It’s been more than four years since apprentice jockey Jack Duern came out as gay and the English rider says the sport has become more accepting.
“If you are not out, you always think the worst of everything,” Duern said this week on the British horse racing podcast “My Pod or Yours.” You think that people aren’t going to accept you. But it’s really not that bad. You can be yourself and work in the industry.”
He said he immediately lost rides from older, conservative trainers who frowned on his being openly gay.
“I am the only out jockey in the UK for a reason,” Duern said in a 2018 interview with Winq magazine and reprinted on the Racing Silks Club blog. “Three years ago I did an interview with the Racing Post, and I lost so many rides off the older trainers who stopped using me as soon as they read about my sexuality. I was gutted.
“I had had quite a few wins on one horse, but after the feature I wasn’t allowed to ride it anymore. I was told that the owners ‘didn’t agree’ with what I’d said in the Racing Post. I was angry, but I knew it was something I couldn’t change, so I just thought ‘your loss.’ ’’
Duern, who has 21 career wins, said there are other gay jockeys in the sport but that they are reluctant to come out. This despite saying on the podcast that “pretty much all of the jockeys were fine with [his being gay]. They don’t really care about it.”
Duern is happily in a relationship with Simon Reid, of whom he says: “How can one person make you feel so special?”
After coming out publicly, Deurn discovered drag, as he detailed in in the Winq article:
It was during this time off that Jack also discovered another of his many talents — drag. ‘I worked in a club in Birmingham where every year they have an annual drag night where the bar staff would dress up and perform. My friend dressed me up and was like, ‘Wow, you should actually do this,’ so then I started dressing up from friends birthdays and performing now and again.’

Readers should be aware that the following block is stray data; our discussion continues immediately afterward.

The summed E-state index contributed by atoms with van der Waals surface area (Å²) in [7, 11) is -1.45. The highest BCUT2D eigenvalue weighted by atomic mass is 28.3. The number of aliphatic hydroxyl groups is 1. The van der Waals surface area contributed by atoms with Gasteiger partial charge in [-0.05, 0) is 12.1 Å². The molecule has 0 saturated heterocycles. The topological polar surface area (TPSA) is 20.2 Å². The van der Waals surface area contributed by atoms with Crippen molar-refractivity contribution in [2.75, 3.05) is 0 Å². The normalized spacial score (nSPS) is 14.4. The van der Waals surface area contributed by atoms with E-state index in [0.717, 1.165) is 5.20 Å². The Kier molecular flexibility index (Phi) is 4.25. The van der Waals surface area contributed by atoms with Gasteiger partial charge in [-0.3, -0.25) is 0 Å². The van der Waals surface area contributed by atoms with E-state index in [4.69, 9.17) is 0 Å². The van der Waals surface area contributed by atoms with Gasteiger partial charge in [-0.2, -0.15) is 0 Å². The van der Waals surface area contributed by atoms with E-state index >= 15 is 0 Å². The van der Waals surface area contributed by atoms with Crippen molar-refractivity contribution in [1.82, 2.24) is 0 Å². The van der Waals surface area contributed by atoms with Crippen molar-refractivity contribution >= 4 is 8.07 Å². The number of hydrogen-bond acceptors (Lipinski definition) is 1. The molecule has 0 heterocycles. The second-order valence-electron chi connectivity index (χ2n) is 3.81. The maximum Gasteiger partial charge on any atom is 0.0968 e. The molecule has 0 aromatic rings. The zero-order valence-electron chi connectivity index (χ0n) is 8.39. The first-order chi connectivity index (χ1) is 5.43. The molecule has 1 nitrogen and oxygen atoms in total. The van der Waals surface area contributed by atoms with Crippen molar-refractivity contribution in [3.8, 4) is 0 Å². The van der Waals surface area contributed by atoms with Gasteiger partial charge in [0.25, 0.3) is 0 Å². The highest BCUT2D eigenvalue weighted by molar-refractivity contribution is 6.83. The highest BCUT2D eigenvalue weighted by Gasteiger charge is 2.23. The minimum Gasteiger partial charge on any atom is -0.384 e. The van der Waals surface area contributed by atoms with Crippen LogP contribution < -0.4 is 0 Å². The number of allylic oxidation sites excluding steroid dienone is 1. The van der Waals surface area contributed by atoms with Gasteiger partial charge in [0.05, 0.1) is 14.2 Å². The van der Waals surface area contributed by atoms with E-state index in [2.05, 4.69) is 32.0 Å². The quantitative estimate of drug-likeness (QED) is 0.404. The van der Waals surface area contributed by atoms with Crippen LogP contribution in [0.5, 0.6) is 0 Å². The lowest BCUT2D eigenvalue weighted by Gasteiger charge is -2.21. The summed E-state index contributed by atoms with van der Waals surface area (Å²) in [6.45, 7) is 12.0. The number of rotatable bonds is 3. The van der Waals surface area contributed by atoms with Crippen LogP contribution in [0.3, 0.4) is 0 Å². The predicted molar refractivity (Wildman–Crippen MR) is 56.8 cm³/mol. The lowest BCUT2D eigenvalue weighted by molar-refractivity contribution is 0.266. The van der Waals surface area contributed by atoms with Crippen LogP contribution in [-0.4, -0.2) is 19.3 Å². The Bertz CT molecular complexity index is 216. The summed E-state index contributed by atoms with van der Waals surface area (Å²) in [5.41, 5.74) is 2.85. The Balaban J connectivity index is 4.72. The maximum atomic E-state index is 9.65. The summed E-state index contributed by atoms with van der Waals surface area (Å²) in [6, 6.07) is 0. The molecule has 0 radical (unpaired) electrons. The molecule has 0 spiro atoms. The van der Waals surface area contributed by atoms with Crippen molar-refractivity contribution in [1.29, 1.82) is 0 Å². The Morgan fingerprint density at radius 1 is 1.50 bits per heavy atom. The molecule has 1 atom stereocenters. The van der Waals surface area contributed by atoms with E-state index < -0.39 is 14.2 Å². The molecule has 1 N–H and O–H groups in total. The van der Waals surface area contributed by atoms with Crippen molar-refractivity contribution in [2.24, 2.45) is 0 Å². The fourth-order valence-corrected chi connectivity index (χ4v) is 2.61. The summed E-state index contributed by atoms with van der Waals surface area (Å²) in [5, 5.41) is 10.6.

From there, Coco Demol was born — an Amy Winehouse tribute act can be seen making appearances at Soho’s Halfway to Heaven. ‘I love how it lets you be a completely different persona. You can say what you want and not be judged for it because being a drag queen is all about being sassy and fierce.’
Racing and drag, however, aren’t always compatible. ‘If I’m performing on a Sunday and I have to race on a Monday, getting the temporary tattoos off can be a nightmare,’ he says. ‘I have to get a scourer and cover it in shampoo to get them off.
I once left a bit on my neck before and one of the jockeys asked me about my new tattoo. I panicked and said that it wasn’t finished yet. When I saw him again without it, I had to casually pretend that I’d had it removed!’
Alas, I could find no images of Duern as Coco, but it’s cool that he is able to show both his athletic and artistic sides.
Update: Coco is no more. After this story appeared, Duern wrote me: “The drag part of my life is now over :-)”